Latest
News & Articles

TMCx Demo Day - CNSDose

Texas Medical Center, June, 2017

To celebrate the culmination of the four-month TMCx accelerator program, 22 digital health startups showcased the progress they have made, and what they have planned for the future.

CNSDose offers a genomic solution to fast-track finding the right antidepressant.

For original video, see TMCx Demo Day - CNSDose

Reference: Texas Medical Center (June, 2017) TMCx Demo Day - CNSDose

Tech in Mental Health - CNSDose

Tech in Mental Health, June, 2017

Tech in Mental Health is a podcast about emerging technology in the mental health space.

In episode 8, David Mou and David Ricupero are joined by Harris Eyre. Harris is the Chief Medical Officer at CNSDose. CNSDose uses advanced gene testing to help patients find the right antidepressant faster.

For original audio, click Tech in Mental Health - CNSDose

Reference: David Ricupero, Tech in Mental Health (June, 2017) Ep 8 - Harris Eyre of CNSDose

Texas Medical Center takes on Australian health innovators

Labonline, June, 2017

Three Australian start-up companies have just returned from a four-month stay at the Texas Medical Center (TMC) — the largest medical centre in the world. With an extensive campus of 21 hospitals, 50 non-profit organisations and eight academic and research institutions, TMC concentrates its operations and research on genomics, regenerative medicine, innovation, clinical trials and health policies.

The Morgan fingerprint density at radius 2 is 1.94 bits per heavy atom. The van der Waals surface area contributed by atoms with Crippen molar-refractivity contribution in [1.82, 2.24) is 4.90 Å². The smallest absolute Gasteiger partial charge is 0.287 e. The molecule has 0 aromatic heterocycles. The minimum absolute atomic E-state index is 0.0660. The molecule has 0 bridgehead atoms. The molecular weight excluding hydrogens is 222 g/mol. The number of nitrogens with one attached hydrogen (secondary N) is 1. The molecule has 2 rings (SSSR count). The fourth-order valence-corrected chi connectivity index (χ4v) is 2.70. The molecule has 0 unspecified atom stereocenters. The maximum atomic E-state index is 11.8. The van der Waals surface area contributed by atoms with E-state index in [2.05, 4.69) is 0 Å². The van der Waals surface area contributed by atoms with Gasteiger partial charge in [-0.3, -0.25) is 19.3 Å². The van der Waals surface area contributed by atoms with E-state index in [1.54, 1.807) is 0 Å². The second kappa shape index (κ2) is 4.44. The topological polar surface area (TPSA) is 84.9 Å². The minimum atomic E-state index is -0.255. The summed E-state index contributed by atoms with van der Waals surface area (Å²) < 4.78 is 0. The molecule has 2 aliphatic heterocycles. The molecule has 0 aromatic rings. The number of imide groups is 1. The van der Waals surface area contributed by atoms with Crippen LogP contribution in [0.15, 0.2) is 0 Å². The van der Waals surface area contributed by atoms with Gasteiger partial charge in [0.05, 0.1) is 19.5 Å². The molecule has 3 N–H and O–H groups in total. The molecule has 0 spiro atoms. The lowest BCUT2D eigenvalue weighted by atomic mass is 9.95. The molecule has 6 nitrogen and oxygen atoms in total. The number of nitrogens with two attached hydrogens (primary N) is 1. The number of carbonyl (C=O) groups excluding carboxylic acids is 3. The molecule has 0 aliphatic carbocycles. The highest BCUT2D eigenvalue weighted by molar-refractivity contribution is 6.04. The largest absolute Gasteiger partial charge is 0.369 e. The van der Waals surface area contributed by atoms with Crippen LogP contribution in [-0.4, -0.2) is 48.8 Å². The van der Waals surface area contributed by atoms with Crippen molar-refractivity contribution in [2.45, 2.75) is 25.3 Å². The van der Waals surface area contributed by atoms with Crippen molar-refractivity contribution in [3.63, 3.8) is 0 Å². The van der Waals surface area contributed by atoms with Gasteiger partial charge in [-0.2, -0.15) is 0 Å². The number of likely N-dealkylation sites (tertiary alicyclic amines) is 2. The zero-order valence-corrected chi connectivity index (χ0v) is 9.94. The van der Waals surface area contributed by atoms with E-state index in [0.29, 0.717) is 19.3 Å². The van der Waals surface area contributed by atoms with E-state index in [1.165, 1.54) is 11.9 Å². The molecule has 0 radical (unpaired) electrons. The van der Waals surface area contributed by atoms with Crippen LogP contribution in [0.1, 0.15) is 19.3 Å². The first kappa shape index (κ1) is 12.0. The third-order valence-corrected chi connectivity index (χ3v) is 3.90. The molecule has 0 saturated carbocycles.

TMC also runs the TMCx accelerator program, which provides start-ups with shared workspace, a curriculum tailored to the needs of healthcare entrepreneurs and the guidance of over 120 industry advisers. Companies also have access to the medical centre itself, all without membership fees or equity sharing.

CNSDose, WardMM and Personify Care participated in the first Australian intake into TMCx, from February–May 2017, as part of the Bio-Bridge initiative — a partnership between TMC and Australia’s medical technology sector. Facilitated by Austrade, Bio-Bridge aims to provide the foundations for a long-term bilateral innovation and technology transfer between Australia and the US.

For full article, see Texas Medical Center takes on Australian health innovators

Reference: LabOnline Staff, Labonline (June, 2017) Texas Medical Center takes on Australian health innovators

CNSDose to Demonstrate Leading Genetic Technology for Prescribing Antidepressants at the American Psychiatric Association Annual Meeting

Benzinga, May, 2017

CNSDose is a genetically drive, clinically proven, decision support tool that helps avoid the lengthy trial and error process by finding the right antidepressant faster. CNSDose speeds recovery and reduces side effects for patients. It can also strengthen the doctor-patient relationship through a personalized approach to treatment.

A peer-reviewed and published, 12-week double-blind randomized controlled trial (RCT) that compared genetically guided and unguided antidepressant prescribing demonstrated positive results. The trial showed 72% of patients experienced full symptom recovery when using CNSDose compared to 28% of patients using trial and error. A recent review undertaken by the Department of Veterans Affairs Health Administration noted that, "CNSDose has the most favorable preliminary findings." The CNSDose RCT was followed by another independent study, also peer-reviewed, that supported the RCT and showed > 85% accuracy, sensitivity, and specificity.